Why not net the real culprits

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From Peter Double.

I READ Ramsay Cudlipp’s report (JEP, 30 May), ‘Anglers face big fines under new law’, and thought I’d make a comment or two.

The difference between ‘anglers’ and ‘amateur fishermen’ needs to be understood. Either they are anglers, or they are amateur fishermen; they are very different animals. It’s hard to find an example of a professional angler, other than angling charter skippers, but there are only two or three in Jersey so we can’t blame them for unsustainable fishing or endangering the livelihoods of the commercial lads.

Part-time amateur fishermen, or weekend professionals, the ones who hunt for bass with fishing rods using the skills they learnt as anglers, and who sell their catch at the back doors of pubs, restaurants and hotels without a commercial licence should certainly be taken to task.

The bass they catch and sell pay for the boat, the gear, the fuel, the insurance and, probably, the mooring fees, too, and the whole business is mostly tax-free. Suggesting that the whole angling community be penalised for these tax and licence dodgers is, well, quite frankly outrageous.

I certainly believe that leisure craft should have some kind of limit on their catch. They can get out and fish bass habitat for a whole tide well off shore and catch the sandeels they need to attract the bass. In my experience, the catch rate from boats is far higher than that of shore anglers. Perhaps an increase in the size limit for boat-caught fish might be a better idea than a bag limit.

Regarding the size of the fine and the five bass bag limit, I think local anglers will agree that there are shore anglers here in Jersey who would happily pay £20,000 for the privilege of catching five bass in one day.

Deputy Higgins quotes ‘that he has heard that there are trawlers going up-Channel scooping up five tons of bass’. He should know that catches from the wintering stocks off Guernsey have produced twenty-five tons of bass per boat per night and said the bass brought tears to the eyes of the Jersey marine biologist who watched them being landed in the UK.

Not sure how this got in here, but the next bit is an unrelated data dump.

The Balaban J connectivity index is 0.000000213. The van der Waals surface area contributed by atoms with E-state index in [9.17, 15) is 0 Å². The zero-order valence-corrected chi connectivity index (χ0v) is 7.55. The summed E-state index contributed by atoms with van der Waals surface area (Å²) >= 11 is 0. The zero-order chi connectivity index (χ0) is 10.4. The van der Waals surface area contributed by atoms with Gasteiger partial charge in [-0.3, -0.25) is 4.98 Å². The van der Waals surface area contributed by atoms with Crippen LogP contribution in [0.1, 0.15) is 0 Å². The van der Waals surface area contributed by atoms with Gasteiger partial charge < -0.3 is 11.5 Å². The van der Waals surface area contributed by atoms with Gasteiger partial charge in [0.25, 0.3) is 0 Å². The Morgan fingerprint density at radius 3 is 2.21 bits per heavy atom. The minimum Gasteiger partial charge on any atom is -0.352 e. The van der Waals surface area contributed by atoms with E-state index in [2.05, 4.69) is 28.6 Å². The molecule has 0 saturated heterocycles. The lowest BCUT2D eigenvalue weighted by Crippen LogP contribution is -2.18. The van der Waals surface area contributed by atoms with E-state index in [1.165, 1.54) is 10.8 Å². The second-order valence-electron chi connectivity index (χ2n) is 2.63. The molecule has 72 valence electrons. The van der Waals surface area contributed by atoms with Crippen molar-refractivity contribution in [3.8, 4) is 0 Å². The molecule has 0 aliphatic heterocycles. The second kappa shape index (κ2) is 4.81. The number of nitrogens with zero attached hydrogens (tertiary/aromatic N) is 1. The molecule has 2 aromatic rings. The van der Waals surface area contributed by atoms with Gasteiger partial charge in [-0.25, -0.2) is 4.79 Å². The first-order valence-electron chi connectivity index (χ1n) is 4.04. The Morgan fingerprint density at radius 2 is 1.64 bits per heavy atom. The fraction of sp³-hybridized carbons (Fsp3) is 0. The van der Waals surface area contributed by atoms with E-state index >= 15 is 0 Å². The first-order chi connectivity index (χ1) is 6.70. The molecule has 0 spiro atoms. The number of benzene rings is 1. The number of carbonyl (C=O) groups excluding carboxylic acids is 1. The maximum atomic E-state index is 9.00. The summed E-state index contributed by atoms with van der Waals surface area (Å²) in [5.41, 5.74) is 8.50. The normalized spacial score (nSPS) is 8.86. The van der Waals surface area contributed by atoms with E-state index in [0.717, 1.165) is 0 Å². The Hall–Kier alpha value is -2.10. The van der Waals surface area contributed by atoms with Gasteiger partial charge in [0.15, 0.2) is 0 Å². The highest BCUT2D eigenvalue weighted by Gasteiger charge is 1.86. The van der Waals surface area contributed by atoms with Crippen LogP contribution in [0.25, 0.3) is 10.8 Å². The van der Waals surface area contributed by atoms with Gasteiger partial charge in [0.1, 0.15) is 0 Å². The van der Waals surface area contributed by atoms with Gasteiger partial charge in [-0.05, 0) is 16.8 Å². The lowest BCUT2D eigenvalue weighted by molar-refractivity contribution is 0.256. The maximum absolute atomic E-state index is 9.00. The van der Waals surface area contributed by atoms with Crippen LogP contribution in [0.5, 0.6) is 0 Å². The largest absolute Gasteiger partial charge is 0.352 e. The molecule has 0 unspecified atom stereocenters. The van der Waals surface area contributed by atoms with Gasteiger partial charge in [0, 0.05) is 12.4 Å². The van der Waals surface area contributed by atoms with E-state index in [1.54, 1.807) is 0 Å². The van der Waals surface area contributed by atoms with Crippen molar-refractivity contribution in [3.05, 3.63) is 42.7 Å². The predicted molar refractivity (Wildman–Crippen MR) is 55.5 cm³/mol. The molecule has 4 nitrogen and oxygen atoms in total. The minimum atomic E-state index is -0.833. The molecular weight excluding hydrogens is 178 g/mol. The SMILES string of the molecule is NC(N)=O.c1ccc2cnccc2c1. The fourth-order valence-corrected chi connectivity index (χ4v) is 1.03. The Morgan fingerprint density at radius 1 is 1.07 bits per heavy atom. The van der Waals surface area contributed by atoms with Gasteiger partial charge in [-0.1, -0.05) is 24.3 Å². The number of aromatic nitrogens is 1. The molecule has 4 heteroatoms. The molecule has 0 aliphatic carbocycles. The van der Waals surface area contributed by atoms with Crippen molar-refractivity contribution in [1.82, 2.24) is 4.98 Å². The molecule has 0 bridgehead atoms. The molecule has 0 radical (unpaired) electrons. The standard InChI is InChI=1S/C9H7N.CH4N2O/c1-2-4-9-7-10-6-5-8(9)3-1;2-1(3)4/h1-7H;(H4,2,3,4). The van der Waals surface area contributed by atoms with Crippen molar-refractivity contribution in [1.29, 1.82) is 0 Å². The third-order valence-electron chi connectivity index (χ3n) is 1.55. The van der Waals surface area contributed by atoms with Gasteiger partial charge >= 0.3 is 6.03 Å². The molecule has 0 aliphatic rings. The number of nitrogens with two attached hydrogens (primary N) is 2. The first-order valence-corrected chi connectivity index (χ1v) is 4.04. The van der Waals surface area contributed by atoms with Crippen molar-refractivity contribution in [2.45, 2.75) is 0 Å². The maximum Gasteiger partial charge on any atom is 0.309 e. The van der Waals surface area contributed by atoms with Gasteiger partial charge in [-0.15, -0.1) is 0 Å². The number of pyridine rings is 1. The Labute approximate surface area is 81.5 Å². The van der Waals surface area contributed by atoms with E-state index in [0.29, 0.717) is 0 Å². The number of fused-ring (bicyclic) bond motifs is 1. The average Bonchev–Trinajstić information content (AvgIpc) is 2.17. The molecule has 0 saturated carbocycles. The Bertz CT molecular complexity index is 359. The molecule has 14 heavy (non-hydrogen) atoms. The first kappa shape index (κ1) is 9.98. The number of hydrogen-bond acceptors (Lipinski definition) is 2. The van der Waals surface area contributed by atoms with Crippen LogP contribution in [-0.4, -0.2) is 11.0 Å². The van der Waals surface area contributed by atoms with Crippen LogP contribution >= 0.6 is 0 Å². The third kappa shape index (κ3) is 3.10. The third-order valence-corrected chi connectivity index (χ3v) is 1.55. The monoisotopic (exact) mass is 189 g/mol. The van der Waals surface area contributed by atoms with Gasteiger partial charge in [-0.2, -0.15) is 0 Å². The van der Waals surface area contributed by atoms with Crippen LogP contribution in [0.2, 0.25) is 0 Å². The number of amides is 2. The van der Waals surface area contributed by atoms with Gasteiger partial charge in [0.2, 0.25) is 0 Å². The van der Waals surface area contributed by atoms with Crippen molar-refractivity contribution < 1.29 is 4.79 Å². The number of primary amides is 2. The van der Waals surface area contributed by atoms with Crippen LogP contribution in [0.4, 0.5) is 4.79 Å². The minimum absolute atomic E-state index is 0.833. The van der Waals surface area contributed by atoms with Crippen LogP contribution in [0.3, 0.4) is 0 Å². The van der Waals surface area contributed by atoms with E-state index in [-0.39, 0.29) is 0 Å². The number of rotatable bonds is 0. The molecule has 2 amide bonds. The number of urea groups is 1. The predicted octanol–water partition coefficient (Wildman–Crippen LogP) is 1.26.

Both the article and the Economic Affairs Scrutiny Panel advertisement imply that anglers could be adversely affecting the commercial fisherman’s livelihood. Are we suggesting here that anglers, you know, the chaps with a fishing rod and a couple of hooks, are contributing to the international crash in fish stocks caused by unsustainable commercial fishing?

I don’t think so! Over fishing in Scotland caused commercial fishermen to blame someone or something other than their own unsustainable methods. They chose grey seals!

A Japanese oceanic fishing boat was arrested and escorted into Roscoff after drifting into French territorial waters some years ago and on board she had 72 kilometres of drift nets. The more modern craft carry twice as much. Sort of makes our fishing rod and fish hooks pale into insignificance, don’t you think?

Just prior to writing this, I was buying fish at the La Collette fish van where I was told that wild bass were almost unobtainable and at a premium. A friend also told me that he took 20 bass from a kayak two weeks ago and not one fish was over two pounds in weight. All the fish were returned.

I wonder if the Guernsey bass fishery is Channel Islands stock and whether this is affecting local catches? I suggest it’s more likely to be the case than me and my grandson float fishing at St Catherine’s Breakwater.

I shall be e-mailing the Economic Affairs Scrutiny Panel in due course on a rather more formal basis.

The Old Coach House,

La Ruelle,

St Lawrence.

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